Australia Court Ruling Could Force Media Companies To Moderate Facebook Comments


When someone comments on a Facebook post, who is responsible for it? The person who posted the comment, or the person who made the post that led to the comment? You might think it’s the former, but it seems that it actually might be both, or at least that’s what the Australian High Court’s ruling is trying to suggest.

According to the ruling, it seems that media companies like news outlets could in the future be held responsible for the comments made on their posts and Facebook page. This comes on the back of a lawsuit dating back to 2017, in which Dylan Voller was photographed in 2016 being restrained at a youth detention center.

The photos ultimately led to an inquest into the conditions at these centers, and where Voller later sued three Australian media outlets where he said that the comments left on their Facebook pages in reaction to these stories were defamatory. It was also argued that since these outlets “invited” these comments, it legally made them the publishers of said comments.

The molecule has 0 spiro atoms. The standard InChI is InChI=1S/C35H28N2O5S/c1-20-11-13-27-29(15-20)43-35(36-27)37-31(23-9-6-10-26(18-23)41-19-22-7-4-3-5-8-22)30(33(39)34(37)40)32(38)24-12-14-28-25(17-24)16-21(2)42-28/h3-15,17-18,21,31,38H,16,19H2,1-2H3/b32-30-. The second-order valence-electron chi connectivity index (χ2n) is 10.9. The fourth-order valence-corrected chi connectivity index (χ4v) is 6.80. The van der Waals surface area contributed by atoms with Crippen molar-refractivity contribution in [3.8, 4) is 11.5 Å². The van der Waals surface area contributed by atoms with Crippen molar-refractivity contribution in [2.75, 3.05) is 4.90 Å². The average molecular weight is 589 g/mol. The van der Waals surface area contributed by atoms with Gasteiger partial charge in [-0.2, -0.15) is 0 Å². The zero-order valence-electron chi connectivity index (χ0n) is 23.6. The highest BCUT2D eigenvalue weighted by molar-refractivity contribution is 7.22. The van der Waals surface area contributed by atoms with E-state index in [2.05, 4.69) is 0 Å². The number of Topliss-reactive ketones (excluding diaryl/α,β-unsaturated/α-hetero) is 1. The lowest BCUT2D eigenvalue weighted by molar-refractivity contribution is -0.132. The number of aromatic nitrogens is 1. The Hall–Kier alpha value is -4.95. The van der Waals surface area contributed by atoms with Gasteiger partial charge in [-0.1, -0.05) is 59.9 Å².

While the second point was contentious, a number of courts have since found in favor of Voller’s argument. Voller still needs to prove that the comments were defamatory, but the Australian High Court’s ruling agrees that these companies can be considered as the publishers of the comments.

Unsurprisingly, many media outlets are now worried about the implications of the ruling and are concerned on how it might impact future posts on social media.

Companies like Facebook have been criticized for allowing harassing and abusive posts to stay up longer than it should, so now maybe with this ruling, owners of Facebook pages might be more incentivized to do a little policing and moderation of their own.

Filed in General. Read more about Facebook and Legal. Source: theverge


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